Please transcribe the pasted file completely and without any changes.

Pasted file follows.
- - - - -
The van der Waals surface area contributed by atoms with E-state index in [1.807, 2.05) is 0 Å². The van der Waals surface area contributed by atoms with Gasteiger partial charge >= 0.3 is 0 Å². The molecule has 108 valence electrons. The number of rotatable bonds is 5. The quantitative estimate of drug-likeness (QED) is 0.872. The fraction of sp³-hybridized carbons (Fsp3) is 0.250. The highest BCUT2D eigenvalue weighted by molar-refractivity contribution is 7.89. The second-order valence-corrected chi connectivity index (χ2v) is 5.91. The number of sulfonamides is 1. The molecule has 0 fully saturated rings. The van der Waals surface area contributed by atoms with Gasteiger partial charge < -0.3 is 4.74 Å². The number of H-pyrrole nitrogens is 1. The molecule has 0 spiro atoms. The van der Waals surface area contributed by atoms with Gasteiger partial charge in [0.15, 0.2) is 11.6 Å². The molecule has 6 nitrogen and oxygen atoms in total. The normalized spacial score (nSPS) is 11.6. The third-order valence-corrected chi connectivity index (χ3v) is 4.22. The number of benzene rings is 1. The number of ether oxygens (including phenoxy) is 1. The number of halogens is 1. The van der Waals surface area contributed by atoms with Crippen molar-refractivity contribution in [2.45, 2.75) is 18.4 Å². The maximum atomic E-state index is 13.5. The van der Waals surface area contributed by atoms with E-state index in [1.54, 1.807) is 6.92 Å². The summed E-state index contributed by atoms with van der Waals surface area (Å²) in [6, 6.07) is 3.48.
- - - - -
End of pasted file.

The van der Waals surface area contributed by atoms with E-state index in [1.807, 2.05) is 0 Å². The van der Waals surface area contributed by atoms with Gasteiger partial charge >= 0.3 is 0 Å². The molecule has 108 valence electrons. The number of rotatable bonds is 5. The quantitative estimate of drug-likeness (QED) is 0.872. The fraction of sp³-hybridized carbons (Fsp3) is 0.250. The highest BCUT2D eigenvalue weighted by molar-refractivity contribution is 7.89. The second-order valence-corrected chi connectivity index (χ2v) is 5.91. The number of sulfonamides is 1. The molecule has 0 fully saturated rings. The van der Waals surface area contributed by atoms with Gasteiger partial charge < -0.3 is 4.74 Å². The number of H-pyrrole nitrogens is 1. The molecule has 0 spiro atoms. The van der Waals surface area contributed by atoms with Gasteiger partial charge in [0.15, 0.2) is 11.6 Å². The molecule has 6 nitrogen and oxygen atoms in total. The normalized spacial score (nSPS) is 11.6. The third-order valence-corrected chi connectivity index (χ3v) is 4.22. The number of benzene rings is 1. The number of ether oxygens (including phenoxy) is 1. The number of halogens is 1. The van der Waals surface area contributed by atoms with Crippen molar-refractivity contribution in [2.45, 2.75) is 18.4 Å². The maximum atomic E-state index is 13.5. The van der Waals surface area contributed by atoms with E-state index in [1.54, 1.807) is 6.92 Å². The summed E-state index contributed by atoms with van der Waals surface area (Å²) in [6, 6.07) is 3.48.